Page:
Identifying the noun phrase easily
Whenever the specified expression taken from a passage or sentence begins with any member of these families of words, it is very likely that the grammatical name of the expression is NOUN PHRASE.
1. this, these, that, those
This very man
This first encounter
These very men
These first few encounters
That very man
That first encounter
Those initial encounters
2. my, your, his, her, its, our, their,
My only hope
My last money
My greatest source of satisfaction
Your only hope
Your last money
Your greatest source of satisfaction
Why don’t you complete it for me? Simply replace my or your with his, her, its, our and their.
You will then get for yourself as many noun phrases as you have been able to create.
3. few/a few, little/a little, much, many, a lot, lots, any, some, enough, no
A few cowardly men
A little sugar
Many clear opportunities
Lots of friends
A lot of mistakes
Any nice accommodation
Some dirty water
Some insignificant ideas
No educational facility
4. Colour Words
5. Number or Quantity Words
These are all noun phrases:
6. Words of order or position
7. Shape Words
Words that describe the shape of an object can help in identifying noun phrases. Examples are:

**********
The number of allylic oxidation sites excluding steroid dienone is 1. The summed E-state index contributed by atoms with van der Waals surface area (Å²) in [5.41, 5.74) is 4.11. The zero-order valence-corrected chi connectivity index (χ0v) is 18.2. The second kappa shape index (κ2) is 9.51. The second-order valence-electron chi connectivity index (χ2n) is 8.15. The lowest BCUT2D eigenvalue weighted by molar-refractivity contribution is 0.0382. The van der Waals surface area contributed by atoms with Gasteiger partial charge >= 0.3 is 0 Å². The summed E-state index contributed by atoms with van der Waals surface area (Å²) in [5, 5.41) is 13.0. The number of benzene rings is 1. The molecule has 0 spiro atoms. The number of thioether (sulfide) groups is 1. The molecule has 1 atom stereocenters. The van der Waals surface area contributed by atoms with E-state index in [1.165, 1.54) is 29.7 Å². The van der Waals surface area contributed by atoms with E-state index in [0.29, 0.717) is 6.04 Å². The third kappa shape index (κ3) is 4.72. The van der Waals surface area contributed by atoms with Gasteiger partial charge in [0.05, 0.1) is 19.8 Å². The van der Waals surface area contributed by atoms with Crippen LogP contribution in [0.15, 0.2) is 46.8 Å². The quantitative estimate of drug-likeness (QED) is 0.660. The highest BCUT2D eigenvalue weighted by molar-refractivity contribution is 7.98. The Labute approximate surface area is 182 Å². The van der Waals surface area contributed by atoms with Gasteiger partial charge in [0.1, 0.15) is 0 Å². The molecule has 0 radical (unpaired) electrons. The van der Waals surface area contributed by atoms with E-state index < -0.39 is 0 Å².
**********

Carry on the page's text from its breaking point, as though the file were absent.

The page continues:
8. Size Words
Look out for words that describe size to assist you in identifying noun phrases.
Here are some examples of noun phrases that start with words relating to size.
9. Words that refer to nationality or origin
Sierra Leonean team
10. Opinion Words
These words express the opinion of the writer or speaker. They describe the way the person views something. Usually, others tend to hold a different opinion.
They may, therefore, avoid such a word for the same thing, state, quality or situation.
Such opinion words begin many noun phrases. So they can help in identifying noun phrases.
Just take a look at these examples.
11. Words that show what something is used for
Words of this nature help in identifying noun phrases.
The first words in the noun phrases below describe what the object is used for.
12. Words that show what has been used to make something
The following are all noun phrases. As you can see, each one starts with such a word.
13. Words that are formed from other words to end with -LESS
The phrases below are all noun phrases.
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14. Words that are formed from other words to end with -IVE
15. Words that are formed from other words to end with -BLE/-ABLE
16. Words that are formed from other words to end with -SOME
17. Words that are formed from other words to end with -AL
18. Words that are formed from other words to end in ry/ary/ory
This type of words makes identifying the following noun phrases relatively easy.
19. Words that are formed from other words to end in -FUL
20. Words that are formed from other words to end with -ISH
21. Words that are formed from other words to end with -OUS
Your task of identifying noun phrases becomes less difficult as you can spot a noun phrase any time it begins with an -ous word.
22. Words that are formed from other words to end with -IC